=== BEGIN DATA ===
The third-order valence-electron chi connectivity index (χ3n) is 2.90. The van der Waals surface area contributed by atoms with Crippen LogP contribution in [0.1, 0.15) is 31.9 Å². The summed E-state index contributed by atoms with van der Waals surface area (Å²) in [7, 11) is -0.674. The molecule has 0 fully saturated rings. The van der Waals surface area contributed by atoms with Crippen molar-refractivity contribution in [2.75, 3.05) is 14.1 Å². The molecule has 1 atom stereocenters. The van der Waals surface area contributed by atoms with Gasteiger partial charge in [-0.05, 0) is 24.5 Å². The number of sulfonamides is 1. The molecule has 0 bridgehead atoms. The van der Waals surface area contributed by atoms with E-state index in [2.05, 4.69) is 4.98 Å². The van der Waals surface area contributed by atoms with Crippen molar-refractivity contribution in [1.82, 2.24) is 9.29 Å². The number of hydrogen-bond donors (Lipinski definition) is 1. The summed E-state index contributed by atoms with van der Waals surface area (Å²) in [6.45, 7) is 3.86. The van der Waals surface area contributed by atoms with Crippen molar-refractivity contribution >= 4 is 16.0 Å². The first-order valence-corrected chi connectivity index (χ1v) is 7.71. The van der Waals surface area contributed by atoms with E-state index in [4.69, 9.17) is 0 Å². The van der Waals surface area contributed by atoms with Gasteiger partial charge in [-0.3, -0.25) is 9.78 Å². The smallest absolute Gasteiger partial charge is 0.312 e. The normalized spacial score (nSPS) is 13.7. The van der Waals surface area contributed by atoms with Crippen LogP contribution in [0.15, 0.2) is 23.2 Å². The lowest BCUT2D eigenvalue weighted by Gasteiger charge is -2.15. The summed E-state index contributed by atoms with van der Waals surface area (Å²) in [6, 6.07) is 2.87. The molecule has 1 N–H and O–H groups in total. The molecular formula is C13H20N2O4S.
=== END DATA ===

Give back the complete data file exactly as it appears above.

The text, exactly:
The third-order valence-electron chi connectivity index (χ3n) is 2.90. The van der Waals surface area contributed by atoms with Crippen LogP contribution in [0.1, 0.15) is 31.9 Å². The summed E-state index contributed by atoms with van der Waals surface area (Å²) in [7, 11) is -0.674. The molecule has 0 fully saturated rings. The van der Waals surface area contributed by atoms with Crippen molar-refractivity contribution in [2.75, 3.05) is 14.1 Å². The molecule has 1 atom stereocenters. The van der Waals surface area contributed by atoms with Gasteiger partial charge in [-0.05, 0) is 24.5 Å². The number of sulfonamides is 1. The molecule has 0 bridgehead atoms. The van der Waals surface area contributed by atoms with E-state index in [2.05, 4.69) is 4.98 Å². The van der Waals surface area contributed by atoms with Crippen molar-refractivity contribution in [1.82, 2.24) is 9.29 Å². The number of hydrogen-bond donors (Lipinski definition) is 1. The summed E-state index contributed by atoms with van der Waals surface area (Å²) in [6.45, 7) is 3.86. The van der Waals surface area contributed by atoms with Crippen molar-refractivity contribution >= 4 is 16.0 Å². The first-order valence-corrected chi connectivity index (χ1v) is 7.71. The van der Waals surface area contributed by atoms with E-state index in [4.69, 9.17) is 0 Å². The van der Waals surface area contributed by atoms with Gasteiger partial charge in [-0.3, -0.25) is 9.78 Å². The smallest absolute Gasteiger partial charge is 0.312 e. The normalized spacial score (nSPS) is 13.7. The van der Waals surface area contributed by atoms with Crippen LogP contribution in [0.15, 0.2) is 23.2 Å². The lowest BCUT2D eigenvalue weighted by Gasteiger charge is -2.15. The summed E-state index contributed by atoms with van der Waals surface area (Å²) in [6, 6.07) is 2.87. The molecule has 1 N–H and O–H groups in total. The molecular formula is C13H20N2O4S.